Eitan Haber, Journalist and Rabin Adviser Who Told Israel of PM's Death, Dies at Age 80

His distinguished career spanned the military, journalism, and politics

Jonathan Lis
Ofer Aderet
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Eitan Haber with Rabin and Clinton on a visit to Washington in 1995/
Eitan Haber with Rabin and Clinton on a visit to Washington in 1995.Credit: Avi Ohayon/GPO
Jonathan Lis
Ofer Aderet

Journalist Eitan Haber, who had been an adviser to Prime Minister Yitzhak Rabin and announced the late premier's death to the public, died on Wednesday at the age of 80.

Haber, who was born in Tel Aviv, began his journalism career at an early age as a writer for youth newspapers. During his military service, as a writer for the now-defunct army magazine Bamachaneh, he met Rabin, who headed the army's Northern Command at the time.

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Following his army service, in 1960 Haber joined the Yedioth Ahronoth daily as a military reporter, a job that he held for 25 years. During that time, he also worked for the Israel Broadcasting Corporation and Army Radio.

In 1985, Haber was appointed adviser to Rabin, who was the defense minister at the time. Following the breakup of the Israeli national unity government in 1990, Haber returned to Yedioth Ahronoth. Two years later, when Rabin was elected prime minister, Haber resumed his role as an adviser to Rabin and also served as the prime minster's bureau chief. Haber was responsible for communications between Rabin's office and the media and was a speech-writer for the late prime minister.

Haber worked closely with Rabin during the period of the signing of the Oslo Accords and the peace treaty with Jordan in the 1990s.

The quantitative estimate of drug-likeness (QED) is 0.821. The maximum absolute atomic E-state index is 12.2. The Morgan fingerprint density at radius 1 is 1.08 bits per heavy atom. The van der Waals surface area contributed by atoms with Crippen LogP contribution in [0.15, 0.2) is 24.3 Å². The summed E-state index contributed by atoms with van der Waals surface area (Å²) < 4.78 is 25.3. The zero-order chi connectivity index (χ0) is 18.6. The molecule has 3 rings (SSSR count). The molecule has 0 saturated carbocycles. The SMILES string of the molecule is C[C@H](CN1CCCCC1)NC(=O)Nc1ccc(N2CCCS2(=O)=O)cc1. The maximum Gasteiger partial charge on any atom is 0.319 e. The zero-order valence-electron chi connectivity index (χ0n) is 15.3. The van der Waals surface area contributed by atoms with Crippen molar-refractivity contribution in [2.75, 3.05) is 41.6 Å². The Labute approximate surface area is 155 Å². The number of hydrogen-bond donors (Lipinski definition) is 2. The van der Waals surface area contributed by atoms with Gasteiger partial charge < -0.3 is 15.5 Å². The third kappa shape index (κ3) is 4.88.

Following Rabin's assassination in 1995, Haber left the Prime Minister's Office and returned to journalism as a writer for Yedioth Ahronoth. Last year, in an interview with Kan public broadcasting, he revealed that he was suffering from colon and pancreatic cancer as well as Parkinson's disease.

"I could die from this tomorrow," he remarked, but added: "That's not terrible. We've done our thing for 60 years."

Eitan Haber
Eitan HaberCredit: Moran Mayan

Among those to express condolences was President Reuven Rivlin, who said, “With great sadness, I received the news of Eitan Haber’s passing. A knight of the precise written word. Eitan turned history into words and applied them to unforgettable moments, masterpieces that are inscribed in national memory." 

"He accompanied the public as a journalist and a public servants, as he kept his eyes on the good of the nation that he loved so much, in every role that he filled," Rivlin continued. "May his memory be blessed.”

Prime Minister Benjamin Netanyahu also said he was "saddened" by Haber’s passing, who he described as "one of the pillars of Israeli journalism for decades,” and passed on his "sincerest condolences to his family." 

“Israel’s security was his priority and he wrote of it in language that was clear, original and engaging. His many stories, that enrich the shelves of military literature, are also valuable historical documents,” Netanyahu said.

However, Netanyahu elided any mention of Haber's role in the Oslo Accords. 

“Eitan Haber aided several national leaders, first among them Yitzhak Rabin. We will never forget his emotional and dramatic announcement of the appalling murder. As chief of staff he was full of purpose and dedication to his position. Among other things, he appointed the team that led the path to the peace agreement with Jordan," he continued.

Responding to the news of Haber’s passing, Defense Minister Benny Gantz said, “Eitan Haber, may his memory be blessed, will forever be enshrined in national memory as someone who was right there as Israel’s history was written, and he will not be forgotten by it. I was lucky enough to get to know him personally after I got out of the army, a man with a sharp mind and tongue whose love for the State of Israel wove his life into its history. In blessed memory.”

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